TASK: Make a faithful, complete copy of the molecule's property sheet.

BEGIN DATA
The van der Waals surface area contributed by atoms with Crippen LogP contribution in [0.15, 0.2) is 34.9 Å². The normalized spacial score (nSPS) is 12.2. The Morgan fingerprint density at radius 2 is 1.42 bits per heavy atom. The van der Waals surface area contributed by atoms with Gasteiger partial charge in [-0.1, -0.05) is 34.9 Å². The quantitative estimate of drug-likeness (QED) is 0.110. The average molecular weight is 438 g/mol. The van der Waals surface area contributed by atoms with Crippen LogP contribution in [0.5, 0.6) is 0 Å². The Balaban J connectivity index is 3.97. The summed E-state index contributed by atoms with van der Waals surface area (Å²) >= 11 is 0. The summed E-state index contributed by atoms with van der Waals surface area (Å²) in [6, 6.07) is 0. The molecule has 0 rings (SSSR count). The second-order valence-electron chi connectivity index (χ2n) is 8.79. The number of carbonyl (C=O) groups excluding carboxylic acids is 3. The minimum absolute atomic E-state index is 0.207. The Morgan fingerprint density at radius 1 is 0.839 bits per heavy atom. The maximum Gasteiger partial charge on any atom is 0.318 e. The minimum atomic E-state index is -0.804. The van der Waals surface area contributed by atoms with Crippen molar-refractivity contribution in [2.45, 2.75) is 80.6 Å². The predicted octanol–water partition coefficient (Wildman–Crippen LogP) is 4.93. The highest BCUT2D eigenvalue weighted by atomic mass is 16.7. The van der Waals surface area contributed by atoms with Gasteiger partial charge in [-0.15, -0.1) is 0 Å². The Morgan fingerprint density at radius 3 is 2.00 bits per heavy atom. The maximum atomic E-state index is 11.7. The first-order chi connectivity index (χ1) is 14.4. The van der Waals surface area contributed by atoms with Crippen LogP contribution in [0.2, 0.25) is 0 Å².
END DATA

The van der Waals surface area contributed by atoms with Crippen LogP contribution in [0.15, 0.2) is 34.9 Å². The normalized spacial score (nSPS) is 12.2. The Morgan fingerprint density at radius 2 is 1.42 bits per heavy atom. The van der Waals surface area contributed by atoms with Gasteiger partial charge in [-0.1, -0.05) is 34.9 Å². The quantitative estimate of drug-likeness (QED) is 0.110. The average molecular weight is 438 g/mol. The van der Waals surface area contributed by atoms with Crippen LogP contribution in [0.5, 0.6) is 0 Å². The Balaban J connectivity index is 3.97. The summed E-state index contributed by atoms with van der Waals surface area (Å²) >= 11 is 0. The summed E-state index contributed by atoms with van der Waals surface area (Å²) in [6, 6.07) is 0. The molecule has 0 rings (SSSR count). The second-order valence-electron chi connectivity index (χ2n) is 8.79. The number of carbonyl (C=O) groups excluding carboxylic acids is 3. The minimum absolute atomic E-state index is 0.207. The Morgan fingerprint density at radius 1 is 0.839 bits per heavy atom. The maximum Gasteiger partial charge on any atom is 0.318 e. The minimum atomic E-state index is -0.804. The van der Waals surface area contributed by atoms with Crippen molar-refractivity contribution in [2.45, 2.75) is 80.6 Å². The predicted octanol–water partition coefficient (Wildman–Crippen LogP) is 4.93. The highest BCUT2D eigenvalue weighted by atomic mass is 16.7. The van der Waals surface area contributed by atoms with Gasteiger partial charge in [-0.15, -0.1) is 0 Å². The Morgan fingerprint density at radius 3 is 2.00 bits per heavy atom. The maximum atomic E-state index is 11.7. The first-order chi connectivity index (χ1) is 14.4. The van der Waals surface area contributed by atoms with Crippen LogP contribution in [0.2, 0.25) is 0 Å².